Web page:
Today marks the end of our ADoor Nashville blog series, in which we’ve spent the last 12 weeks telling the stories of some of Nashville most’s prominent, historical, and interesting landmarks through the eyes of their front doors. Click here to see a recap of all of the Nashville places we have covered in this series.
We can think of no better way to wrap up this fun fall series than by sharing the story of the place that helped mold Nashville into the place its known for worldwide, Music City. That’s why we saved this landmark for last.
The story of the Grand Ole Opry begins almost exactly 87 years ago (next month!) here in Nashville, on Nov. 28, 1925. The Opry began just five years after commercial radio was born in the U.S. as the WSM Barn Dance in the then-new fifth-floor radio studio of the National Life & Accident Insurance Company in downtown Nashville. If we back up just a few weeks, we learn that on Oct. 18, 1925, management began a radio program featuring “Dr. Humphrey Bate and his string quartet of old-time musicians.” A couple of weeks later, on Nov. 2, WSM hired long-time announcer and program director George “Judge” Hay, a pioneer from the National Barn Dance program in Chicago who had been named the most popular radio announcer in America. It was Hay, then, that launched the WSM Barn Dance with one of those old-time fiddlers on Nov. 28, 1925.
Hay’s weekly broadcasts continued, growing in popularity by the day. It wasn’t until 1927 that the phrase “Grand Ole Opry” was first muttered on air, and it stuck. Crowds would soon be overflowing the hallways to watch the performers, a problem which was solved by National Life constructing an acoustically designed auditorium with a capacity of 500.
A few years later in 1932, WSM Radio increased its broadcasting power to 50,000 watts, making the station accessible to folks in most everyone in the U.S. and even parts of Canada. The show’s popularity continued to grow.
It wasn’t long before the 500-seat auditorium was much too small to accommodate the crowd of fans that enthusiastically gathered each week to hear the live performances. So, a larger studio was built, but it was not enough. It was then that the Opry went through a series of moves in an attempt to find just the right place to call home. In October 1934, the Opry moved into Hillsboro Theatre (now the Belcourt); followed by a movie to Dixie Tabernacle in East Nashville in 1936;followed by a move to the War Memorial Auditorium; followed by a movie to the State Capitol; followed by an unsuccessful attempt to charge a fee to be in attendance to curb the oversized crowds… It wasn’t until June 5, 1943 that the Opry moved to the Ryman Auditorium (which we covered just a few weeks ago in this same blog series.)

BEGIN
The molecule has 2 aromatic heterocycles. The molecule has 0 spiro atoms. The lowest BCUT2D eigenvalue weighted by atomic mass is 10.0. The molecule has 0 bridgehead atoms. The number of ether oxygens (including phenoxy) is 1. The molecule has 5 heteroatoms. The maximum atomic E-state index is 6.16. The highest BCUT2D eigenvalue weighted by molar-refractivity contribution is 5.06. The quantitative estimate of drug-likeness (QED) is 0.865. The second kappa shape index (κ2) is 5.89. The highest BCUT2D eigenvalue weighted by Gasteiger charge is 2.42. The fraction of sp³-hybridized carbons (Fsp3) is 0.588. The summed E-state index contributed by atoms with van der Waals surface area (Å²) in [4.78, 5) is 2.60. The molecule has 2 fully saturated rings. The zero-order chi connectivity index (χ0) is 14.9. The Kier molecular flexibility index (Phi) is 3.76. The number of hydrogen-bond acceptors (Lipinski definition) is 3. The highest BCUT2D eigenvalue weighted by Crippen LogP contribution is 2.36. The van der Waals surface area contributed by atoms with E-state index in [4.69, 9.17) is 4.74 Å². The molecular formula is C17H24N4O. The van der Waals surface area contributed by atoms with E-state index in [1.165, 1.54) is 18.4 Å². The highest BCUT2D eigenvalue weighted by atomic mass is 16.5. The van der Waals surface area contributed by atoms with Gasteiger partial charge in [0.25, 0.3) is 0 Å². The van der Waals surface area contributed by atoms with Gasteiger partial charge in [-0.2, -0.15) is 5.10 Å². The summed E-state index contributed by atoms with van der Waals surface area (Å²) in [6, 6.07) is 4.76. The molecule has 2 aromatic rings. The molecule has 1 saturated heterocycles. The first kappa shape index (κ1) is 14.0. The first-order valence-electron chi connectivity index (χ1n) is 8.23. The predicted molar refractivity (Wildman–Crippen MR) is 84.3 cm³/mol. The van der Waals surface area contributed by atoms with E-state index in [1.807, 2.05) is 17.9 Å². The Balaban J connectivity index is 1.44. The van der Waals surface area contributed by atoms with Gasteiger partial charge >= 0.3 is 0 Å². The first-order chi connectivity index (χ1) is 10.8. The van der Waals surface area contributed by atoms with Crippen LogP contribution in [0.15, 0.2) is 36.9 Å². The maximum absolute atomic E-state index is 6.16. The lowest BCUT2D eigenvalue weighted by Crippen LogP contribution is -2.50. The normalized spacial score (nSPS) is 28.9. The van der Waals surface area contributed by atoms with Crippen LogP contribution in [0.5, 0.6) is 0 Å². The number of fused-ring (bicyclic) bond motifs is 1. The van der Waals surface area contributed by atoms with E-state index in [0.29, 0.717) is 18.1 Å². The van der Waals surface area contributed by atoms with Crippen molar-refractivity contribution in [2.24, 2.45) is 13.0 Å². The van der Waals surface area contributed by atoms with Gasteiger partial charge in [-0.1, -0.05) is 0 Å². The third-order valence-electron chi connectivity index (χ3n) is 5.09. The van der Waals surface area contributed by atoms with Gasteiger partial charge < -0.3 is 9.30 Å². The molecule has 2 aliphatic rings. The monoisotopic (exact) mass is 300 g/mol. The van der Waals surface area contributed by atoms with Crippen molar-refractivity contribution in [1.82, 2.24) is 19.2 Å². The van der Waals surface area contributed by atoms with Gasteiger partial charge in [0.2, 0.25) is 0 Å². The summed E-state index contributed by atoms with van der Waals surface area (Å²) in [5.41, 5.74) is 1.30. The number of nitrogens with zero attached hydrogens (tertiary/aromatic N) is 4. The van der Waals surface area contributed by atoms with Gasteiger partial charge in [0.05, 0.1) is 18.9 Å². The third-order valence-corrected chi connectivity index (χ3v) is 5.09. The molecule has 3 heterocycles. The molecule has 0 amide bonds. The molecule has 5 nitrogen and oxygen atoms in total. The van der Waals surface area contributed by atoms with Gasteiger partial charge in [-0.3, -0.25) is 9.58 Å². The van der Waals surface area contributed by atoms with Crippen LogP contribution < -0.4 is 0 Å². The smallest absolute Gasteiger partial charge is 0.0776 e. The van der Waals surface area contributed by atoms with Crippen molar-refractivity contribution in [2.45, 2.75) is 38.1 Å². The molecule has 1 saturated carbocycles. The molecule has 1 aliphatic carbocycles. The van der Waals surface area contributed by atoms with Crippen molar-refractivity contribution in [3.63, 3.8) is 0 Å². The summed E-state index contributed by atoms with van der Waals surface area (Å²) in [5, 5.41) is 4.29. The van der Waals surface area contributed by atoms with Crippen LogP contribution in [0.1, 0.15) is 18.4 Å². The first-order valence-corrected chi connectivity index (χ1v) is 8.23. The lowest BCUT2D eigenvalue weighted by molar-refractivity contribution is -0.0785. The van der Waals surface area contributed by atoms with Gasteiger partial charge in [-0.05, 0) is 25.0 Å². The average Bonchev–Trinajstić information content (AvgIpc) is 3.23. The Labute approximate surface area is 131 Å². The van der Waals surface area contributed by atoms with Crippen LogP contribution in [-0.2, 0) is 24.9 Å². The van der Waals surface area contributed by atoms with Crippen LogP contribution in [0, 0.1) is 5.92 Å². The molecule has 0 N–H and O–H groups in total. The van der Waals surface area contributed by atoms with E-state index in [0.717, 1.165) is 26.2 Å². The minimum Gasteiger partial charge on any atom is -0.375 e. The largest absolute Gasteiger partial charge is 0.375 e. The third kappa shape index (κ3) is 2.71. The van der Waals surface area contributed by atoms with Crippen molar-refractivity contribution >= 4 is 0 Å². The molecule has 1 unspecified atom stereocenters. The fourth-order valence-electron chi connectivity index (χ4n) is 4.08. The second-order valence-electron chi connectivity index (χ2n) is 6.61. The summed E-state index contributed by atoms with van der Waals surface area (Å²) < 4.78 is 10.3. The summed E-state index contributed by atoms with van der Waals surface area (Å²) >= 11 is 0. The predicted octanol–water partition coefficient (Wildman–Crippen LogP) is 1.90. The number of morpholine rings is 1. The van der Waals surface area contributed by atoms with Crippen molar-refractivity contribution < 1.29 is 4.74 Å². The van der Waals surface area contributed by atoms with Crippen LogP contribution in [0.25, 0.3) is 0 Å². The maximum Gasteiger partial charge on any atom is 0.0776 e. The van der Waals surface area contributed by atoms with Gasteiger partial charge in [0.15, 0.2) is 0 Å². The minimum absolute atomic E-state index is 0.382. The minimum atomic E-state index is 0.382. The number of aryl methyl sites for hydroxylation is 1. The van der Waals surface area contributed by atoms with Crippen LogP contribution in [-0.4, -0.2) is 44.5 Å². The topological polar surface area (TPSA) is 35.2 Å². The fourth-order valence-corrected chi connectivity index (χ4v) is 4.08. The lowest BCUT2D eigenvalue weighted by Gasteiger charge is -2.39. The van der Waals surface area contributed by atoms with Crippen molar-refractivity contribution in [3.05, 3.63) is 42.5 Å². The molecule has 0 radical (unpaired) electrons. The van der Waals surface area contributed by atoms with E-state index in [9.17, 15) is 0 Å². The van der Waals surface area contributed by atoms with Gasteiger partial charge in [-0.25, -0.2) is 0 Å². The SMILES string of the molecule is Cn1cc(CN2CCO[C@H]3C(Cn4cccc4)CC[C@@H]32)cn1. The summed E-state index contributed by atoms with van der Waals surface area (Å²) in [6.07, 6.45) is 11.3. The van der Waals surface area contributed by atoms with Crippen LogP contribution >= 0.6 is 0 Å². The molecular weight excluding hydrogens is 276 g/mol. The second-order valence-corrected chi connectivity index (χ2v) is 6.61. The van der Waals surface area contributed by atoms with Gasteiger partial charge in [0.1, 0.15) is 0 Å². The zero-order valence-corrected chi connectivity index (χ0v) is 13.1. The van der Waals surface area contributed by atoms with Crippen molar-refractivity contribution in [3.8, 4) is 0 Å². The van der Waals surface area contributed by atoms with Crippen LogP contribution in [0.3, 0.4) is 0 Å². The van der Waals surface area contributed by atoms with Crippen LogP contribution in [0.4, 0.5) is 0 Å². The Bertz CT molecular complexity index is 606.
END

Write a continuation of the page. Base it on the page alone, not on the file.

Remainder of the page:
The Ryman was able to meet the needs held by the Opry, so it remained its home for nearly 31 years. In fact, many of the show’s legends spent most of their Opry runs there. An interesting fact is that it was not until 2004 that the Grand Ole Opry House passed the Ryman as the Opry’s most enduring home!
The stark popularity of the Opry was star driven. Until 1938, the show had put great emphasis on instrumental performances, but that quickly changed when a young Roy Acuff joined the cast that year. It is said that his performance of “The Great Speckled Bird” changed the Opry from that night forth.
Performances and shows continued weekly throughout the ’40s, with Nashville shows happening on the weekends and traveling shows happening during the week. Opry artists and musicians crammed into cars (and later buses) as they performed as ambassadors for the Grand Ole Opry, and ultimately, for country music.
Ernest Tubb took a group of Opry stars to New York’s Carnegie Hall in 1947. Another Opry group played Constitution Hall in Washington, D.C., that same year. The Opry’s first European tour in 1949 took Red Foley, Acuff , Minnie Pearl, Rod Brasfield, Little Jimmy Dickens, Hank Williams, and others to U.S. military bases in England, Germany, and the Azores. And in 1961, an Opry troupe including Patsy Cline, Grandpa Jones, Bill Monroe, and Jim Reeves played Carnegie Hall a second time.
While all the while holding on to its traditions, the Opry did have to be flexible with new technologies and opportunities, which is partly why in 1974, the Opry made yet another move from the Ryman to a new, larger home, at the heart of a multi-million dollar entertainment complex nine miles from downtown Nashville.
The 1970s also saw the simple little radio show televised live for the first time. PBS televised the show on March 4, 1978, and annually through 1981. Then in April 1985, a half-hour segment of the Opry began airing each Saturday night on TNN as Grand Ole Opry Live. Opry Backstage, a live 30-minute series that aired before Grand Ole Opry Live, began in 1987. Opry Live eventually expanded to a full hour show that was featured first on Country Music Television (CMT) and later on Great American Country (GAC).
Today, artists perform at the Opry on Tuesdays and Saturdays. It remains an important part of Nashville and country music history, the heartbeat of Music City and a place that many country music artists will always think of as home.
To learn more about the Grand Ole Opry in Nashville, Tenn. or to see its show schedule to plan a visit, head to its website at www.opry.com